His name was Norrie MacKinnon, and though he didn’t wear a crown his daughters thought he was a king, and to his wife he would always be the knight who had swept her off her feet. Norrie was from a line of shell fishermen, or cockle rakers to be more precise, stretching back to his great-great-great-great-great-great-great-great-grandfather, Archie MacKinnon. Prior to Archie taking up the rake the MacKinnons had been pirates. But a chance discovery along the shores of their fair isle saw Archie’s fortunes change and his sword hung up for good, on a peg in the shed. He had thought it fortuitous at the time as the ever-growing sophistication of weaponry was making pirating an increasingly dangerous profession and was falling out of fashion. Others also took up the rake, but not as many as had initially planned or ever would. Norrie had a rake in his hands before he could walk and by the time he was three had filled his first bucket. By the age of seven he’d raked the whole beach, and on his fourteenth birthday Norrie quietly promised himself that he would follow in his father’s footsteps for the rest of his life, as had his father and his father and his father and so on and so on before.
And, contrary to what some might think, it was not because cockle raking had become a lucrative MacKinnon family business with equity and private holdings and big bank accounts all passed down from generation to generation. The thing is, in the world of cockle raking, there isn’t much in terms of capital assets. There’s certainly no prized contact list, nor is there any need for complicated debt instruments, credit default swaps, lucrative public offerings, off-shore banking or other such things.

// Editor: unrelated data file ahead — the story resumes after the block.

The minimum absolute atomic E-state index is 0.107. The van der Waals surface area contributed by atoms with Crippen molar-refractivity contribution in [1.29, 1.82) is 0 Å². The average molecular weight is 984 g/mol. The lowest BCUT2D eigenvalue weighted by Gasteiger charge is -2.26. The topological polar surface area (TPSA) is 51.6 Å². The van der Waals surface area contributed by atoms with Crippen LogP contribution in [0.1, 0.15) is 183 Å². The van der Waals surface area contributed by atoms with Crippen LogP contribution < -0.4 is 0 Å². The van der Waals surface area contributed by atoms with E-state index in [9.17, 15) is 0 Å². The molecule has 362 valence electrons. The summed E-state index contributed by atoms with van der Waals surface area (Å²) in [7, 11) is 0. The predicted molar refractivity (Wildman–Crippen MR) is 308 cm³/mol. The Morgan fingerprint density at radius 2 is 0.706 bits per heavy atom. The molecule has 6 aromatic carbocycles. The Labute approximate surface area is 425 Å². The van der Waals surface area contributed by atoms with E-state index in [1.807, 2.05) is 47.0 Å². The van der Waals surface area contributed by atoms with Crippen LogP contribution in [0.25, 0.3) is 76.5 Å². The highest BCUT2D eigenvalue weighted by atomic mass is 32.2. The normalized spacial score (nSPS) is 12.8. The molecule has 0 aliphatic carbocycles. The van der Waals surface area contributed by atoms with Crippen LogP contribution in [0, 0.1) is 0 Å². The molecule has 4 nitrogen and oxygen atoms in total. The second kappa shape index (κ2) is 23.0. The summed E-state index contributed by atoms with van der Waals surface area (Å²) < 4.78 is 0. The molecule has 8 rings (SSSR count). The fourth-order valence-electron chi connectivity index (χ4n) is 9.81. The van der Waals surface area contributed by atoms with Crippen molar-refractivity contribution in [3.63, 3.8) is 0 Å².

Norrie decided to follow in all those footsteps for one reason.
You see, he came to believe that what appeared to be horrible and backbreaking and tediously boring work to some, was actually the greatest job in the world. Whether he was being thrashed by the wet and wild Atlantic winds, or roasted under the midsummer’s sun, Norrie understood that there was nothing quite like following the rhythm of the ocean when providing for his family. Every day he followed the tide out as that great blanket of water was gently pulled back to reveal all, and it was like Mother Nature would whisper to him, ‘Okay, son, come along and rake up a few of my little gems.’ Then hours later the tide would come in and inch by inch nudge him away, and Mother Nature would again whisper, ‘Okay, son, that’s enough for now. You can go home and come back again later.’ Norrie MacKinnon was no philosopher, but he knew in his own humble way that there was something special about toiling alongside the tides.
Be warned and don’t be fooled. In the following pages you will read of tragedy and triumph, love and hate, despair and discontent, the death of hope and the hope of new life. There’s a sea monster that really does exist and the sort of curiosities that go along with island life. But before we continue let us just revisit this last sentence, in the off chance some readers might be thinking, ‘Sea monsters? That’s just ridiculous. There’s no such thing as sea monsters! This is obviously a tall tale!’ Let us be reminded that in spite of what some might think, sea monsters really do exist, and believe it or not, you don’t have to look very far to find one. Ask any of the locals on Floonay about sea monsters – they will tell you.